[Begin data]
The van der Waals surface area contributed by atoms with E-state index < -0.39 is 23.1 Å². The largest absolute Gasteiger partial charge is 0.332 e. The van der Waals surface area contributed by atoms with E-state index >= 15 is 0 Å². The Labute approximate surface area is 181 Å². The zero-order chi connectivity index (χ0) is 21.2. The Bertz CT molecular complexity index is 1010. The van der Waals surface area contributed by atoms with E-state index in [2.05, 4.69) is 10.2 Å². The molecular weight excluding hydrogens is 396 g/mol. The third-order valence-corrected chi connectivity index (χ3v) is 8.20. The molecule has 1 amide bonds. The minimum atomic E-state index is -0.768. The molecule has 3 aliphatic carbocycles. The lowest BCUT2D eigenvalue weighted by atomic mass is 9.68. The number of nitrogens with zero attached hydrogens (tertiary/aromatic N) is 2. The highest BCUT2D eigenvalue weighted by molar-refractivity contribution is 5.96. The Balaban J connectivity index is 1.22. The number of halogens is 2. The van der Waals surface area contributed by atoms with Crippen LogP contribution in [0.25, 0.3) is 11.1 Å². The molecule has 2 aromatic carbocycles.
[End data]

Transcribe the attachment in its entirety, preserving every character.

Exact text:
The van der Waals surface area contributed by atoms with E-state index < -0.39 is 23.1 Å². The largest absolute Gasteiger partial charge is 0.332 e. The van der Waals surface area contributed by atoms with E-state index >= 15 is 0 Å². The Labute approximate surface area is 181 Å². The zero-order chi connectivity index (χ0) is 21.2. The Bertz CT molecular complexity index is 1010. The van der Waals surface area contributed by atoms with E-state index in [2.05, 4.69) is 10.2 Å². The molecular weight excluding hydrogens is 396 g/mol. The third-order valence-corrected chi connectivity index (χ3v) is 8.20. The molecule has 1 amide bonds. The minimum atomic E-state index is -0.768. The molecule has 3 aliphatic carbocycles. The lowest BCUT2D eigenvalue weighted by atomic mass is 9.68. The number of nitrogens with zero attached hydrogens (tertiary/aromatic N) is 2. The highest BCUT2D eigenvalue weighted by molar-refractivity contribution is 5.96. The Balaban J connectivity index is 1.22. The number of halogens is 2. The van der Waals surface area contributed by atoms with Crippen LogP contribution in [0.25, 0.3) is 11.1 Å². The molecule has 2 aromatic carbocycles.